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El mundo de los vampiros (1961)

| Horror | 1961 (USA)
A vampire uses two sisters to seek revenge from the last member of a family that persecuted the undead in Europe, but his plan is threatened by a man who knows how to destroy him with a peculiar piece of music.


(screenplay), (adaptation) | 2 more credits »


Cast overview:
Silvia Fournier ...
Mirta Colman
Rodolfo Sabre
Erna Martha Bauman ...
Leonor Colman
José Baviera ...
Sr. Colman
Yolanda Margain ...
Kidnapped Wife
Carlos Nieto ...
Kidnapped Husband
Maricarmen Vela ...
Party Guest
Alfredo Wally Barrón ...
Subotai's Servant (as Alfredo Whally Barron)
Alicia Moreno ...
Party Guest
Álvaro Matute ...
Party Guest


A vampire uses two sisters to seek revenge from the last member of a family that persecuted the undead in Europe, but his plan is threatened by a man who knows how to destroy him with a peculiar piece of music.

Plot Summary | Add Synopsis

Plot Keywords:

vampire | piano | See All (2) »







Release Date:

1961 (USA)  »

Also Known As:

The World of the Vampires  »

Filming Locations:

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Production Co:

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Technical Specs

Sound Mix:

Aspect Ratio:

1.37 : 1
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User Reviews

THE WORLD OF THE VAMPIRES (Alfonso Corona Blake, 1961) **
19 January 2011 | by (Naxxar, Malta) – See all my reviews

Well, it seems like I spoke too soon about the superior quality of Mexi-Horrors vis-à-vis the Italian Gothics, as this is as goofy as they come – almost on a par, in fact, with the notorious THE BRAINIAC (1961; interestingly enough, directed by the helmer of the slightly better effort with which I followed it)! Anyway, back when the Casanegra DVD company folded, I had voiced my disappointment that their otherwise excellent line of releases would be no more. At the time, they had already announced the next two titles on the schedule and, in fact, they were the film under review and the Chano Urueta picture I was referring to earlier i.e. THE LIVING HEAD (1963)…so that I made it a point to somehow acquire them regardless!

As I said, however, the journey was somewhat more gratifying than the destination – this film in particular proving a veritable mess and enjoyable simply because of how ludicrous it was! First of all, this is one from the matinée idol days of the bloodsucker: as played by Guillermo Murray, the chief vampire here is so stiff that one expects to see moth-balls in his coffin! Besides, given the over-sized neck of his cape, one would not have been surprised to see him extract an electric guitar from some corner of his hide-out cave and break into a Glam Rock number at some point in the proceedings (after all, he frequently sits at his skull-adorned pipe-organ and summons his minions with some funereal sonata)!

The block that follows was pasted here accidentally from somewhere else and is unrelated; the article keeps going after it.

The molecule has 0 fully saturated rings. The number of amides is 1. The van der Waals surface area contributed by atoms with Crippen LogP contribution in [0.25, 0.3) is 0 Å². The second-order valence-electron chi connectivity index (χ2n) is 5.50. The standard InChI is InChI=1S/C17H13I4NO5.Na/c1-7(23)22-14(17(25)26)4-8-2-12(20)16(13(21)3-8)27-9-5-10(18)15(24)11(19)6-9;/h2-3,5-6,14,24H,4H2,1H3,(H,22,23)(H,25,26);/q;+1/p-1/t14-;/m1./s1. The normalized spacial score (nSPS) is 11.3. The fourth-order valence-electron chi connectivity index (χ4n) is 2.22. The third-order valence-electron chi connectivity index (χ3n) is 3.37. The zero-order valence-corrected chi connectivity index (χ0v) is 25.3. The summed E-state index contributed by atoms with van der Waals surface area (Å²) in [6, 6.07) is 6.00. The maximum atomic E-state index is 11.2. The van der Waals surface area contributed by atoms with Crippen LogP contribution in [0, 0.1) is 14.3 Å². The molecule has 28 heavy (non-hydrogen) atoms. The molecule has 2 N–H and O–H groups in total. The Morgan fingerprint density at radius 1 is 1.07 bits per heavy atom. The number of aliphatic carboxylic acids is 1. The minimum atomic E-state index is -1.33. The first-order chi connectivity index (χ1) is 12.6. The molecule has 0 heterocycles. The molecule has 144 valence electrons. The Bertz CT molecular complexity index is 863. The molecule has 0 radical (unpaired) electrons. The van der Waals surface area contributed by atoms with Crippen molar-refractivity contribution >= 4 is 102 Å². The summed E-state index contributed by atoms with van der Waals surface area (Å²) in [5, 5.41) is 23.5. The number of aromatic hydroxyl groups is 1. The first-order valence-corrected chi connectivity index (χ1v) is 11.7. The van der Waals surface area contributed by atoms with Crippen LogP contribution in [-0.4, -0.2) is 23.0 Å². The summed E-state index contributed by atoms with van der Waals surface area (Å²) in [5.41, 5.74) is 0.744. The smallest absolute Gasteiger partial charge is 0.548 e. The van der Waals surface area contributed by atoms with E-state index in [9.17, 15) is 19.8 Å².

Incidentally, music plays a pivotal role here: in fact, the hero is himself a gifted pianist with a great knowledge of how certain melodies can affect the listener (while hilariously looking like a dead-ringer for Clark Gable) – and the first time the two meet is at a party given by the descendants of the Count's sworn enemies (named Colman and with their eldest member played by Jose' Baviera from Luis Bunuel's THE EXTERMINATING ANGEL [1962]!), where it transpires that the bloodsucker cannot stand old Transylvanian melodies (the grimaces he spontaneously makes at this are side-splitting)!

In any case, he manages to notch up a few victims along the way, beginning with a couple driving along a desolate stretch of road at night. Atypically, while the vampirization of the girl here has to follow a certain ritual (laboriously illustrated throughout the film no fewer than three times!), the male is mysteriously turned into a hideously hirsute creature (to take its place amongst the Count's deformed disciples)!! There is also the obligatory hunchback/mute servant who turns up long enough to be chastised for intruding on his master's 'meditation' and, later, to engage in a violent fisticuff with the hero!

By the way, the latter falls prey to the monstrous 'bug' himself but, since the transformation is gradual, only his hands ever sprout hair…but which does not prevent him from taking to the pipe-organ at the climax and bring down the vampire since, like I said, musical notes can just as soon drive the bloodsucker off-the-wall as serve the function of a 'clarion call' to his sub-human underlings. And, given that the Count's cavernous abode is conveniently supplied with a pit which has large spikes protruding from the ground, it is inevitable that he would ultimately get his come-uppance in this grisly fashion (with one of Colman's own daughters, similarly afflicted, joining him soon after)!

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